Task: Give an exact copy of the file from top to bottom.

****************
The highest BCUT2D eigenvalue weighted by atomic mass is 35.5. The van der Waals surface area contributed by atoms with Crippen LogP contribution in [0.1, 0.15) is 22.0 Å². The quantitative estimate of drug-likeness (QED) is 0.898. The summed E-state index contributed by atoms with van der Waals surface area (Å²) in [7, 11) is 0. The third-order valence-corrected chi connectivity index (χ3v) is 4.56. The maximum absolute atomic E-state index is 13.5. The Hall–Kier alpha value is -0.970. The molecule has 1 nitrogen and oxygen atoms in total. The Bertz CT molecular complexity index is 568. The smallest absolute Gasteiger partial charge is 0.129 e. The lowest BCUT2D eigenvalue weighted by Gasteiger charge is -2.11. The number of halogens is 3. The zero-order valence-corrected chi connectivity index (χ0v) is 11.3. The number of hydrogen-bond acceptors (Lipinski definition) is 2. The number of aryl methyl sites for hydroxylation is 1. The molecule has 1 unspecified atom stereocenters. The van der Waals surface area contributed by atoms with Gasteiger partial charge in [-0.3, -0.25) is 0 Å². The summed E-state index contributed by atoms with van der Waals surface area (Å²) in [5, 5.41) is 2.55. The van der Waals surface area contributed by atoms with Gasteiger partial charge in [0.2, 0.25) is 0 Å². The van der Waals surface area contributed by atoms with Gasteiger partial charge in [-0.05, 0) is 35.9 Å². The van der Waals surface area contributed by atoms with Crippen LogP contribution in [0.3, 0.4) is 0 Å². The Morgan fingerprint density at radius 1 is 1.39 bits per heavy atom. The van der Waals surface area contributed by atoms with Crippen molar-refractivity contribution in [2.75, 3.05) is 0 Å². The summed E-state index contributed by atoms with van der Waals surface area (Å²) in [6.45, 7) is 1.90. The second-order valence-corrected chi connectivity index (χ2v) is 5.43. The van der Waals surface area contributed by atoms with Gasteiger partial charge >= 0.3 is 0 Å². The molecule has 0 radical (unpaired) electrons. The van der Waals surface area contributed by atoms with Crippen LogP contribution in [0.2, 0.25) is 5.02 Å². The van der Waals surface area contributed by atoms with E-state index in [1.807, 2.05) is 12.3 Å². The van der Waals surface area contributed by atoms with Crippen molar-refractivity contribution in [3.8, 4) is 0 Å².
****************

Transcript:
The highest BCUT2D eigenvalue weighted by atomic mass is 35.5. The van der Waals surface area contributed by atoms with Crippen LogP contribution in [0.1, 0.15) is 22.0 Å². The quantitative estimate of drug-likeness (QED) is 0.898. The summed E-state index contributed by atoms with van der Waals surface area (Å²) in [7, 11) is 0. The third-order valence-corrected chi connectivity index (χ3v) is 4.56. The maximum absolute atomic E-state index is 13.5. The Hall–Kier alpha value is -0.970. The molecule has 1 nitrogen and oxygen atoms in total. The Bertz CT molecular complexity index is 568. The smallest absolute Gasteiger partial charge is 0.129 e. The lowest BCUT2D eigenvalue weighted by Gasteiger charge is -2.11. The number of halogens is 3. The zero-order valence-corrected chi connectivity index (χ0v) is 11.3. The number of hydrogen-bond acceptors (Lipinski definition) is 2. The number of aryl methyl sites for hydroxylation is 1. The molecule has 1 unspecified atom stereocenters. The van der Waals surface area contributed by atoms with Gasteiger partial charge in [-0.3, -0.25) is 0 Å². The summed E-state index contributed by atoms with van der Waals surface area (Å²) in [5, 5.41) is 2.55. The van der Waals surface area contributed by atoms with Gasteiger partial charge in [0.2, 0.25) is 0 Å². The van der Waals surface area contributed by atoms with Gasteiger partial charge in [-0.05, 0) is 35.9 Å². The van der Waals surface area contributed by atoms with Crippen LogP contribution in [0.3, 0.4) is 0 Å². The Morgan fingerprint density at radius 1 is 1.39 bits per heavy atom. The van der Waals surface area contributed by atoms with Crippen molar-refractivity contribution in [2.75, 3.05) is 0 Å². The summed E-state index contributed by atoms with van der Waals surface area (Å²) in [6.45, 7) is 1.90. The second-order valence-corrected chi connectivity index (χ2v) is 5.43. The van der Waals surface area contributed by atoms with Gasteiger partial charge >= 0.3 is 0 Å². The molecule has 0 radical (unpaired) electrons. The van der Waals surface area contributed by atoms with Crippen LogP contribution in [0.2, 0.25) is 5.02 Å². The van der Waals surface area contributed by atoms with E-state index in [1.807, 2.05) is 12.3 Å². The van der Waals surface area contributed by atoms with Crippen molar-refractivity contribution in [3.8, 4) is 0 Å².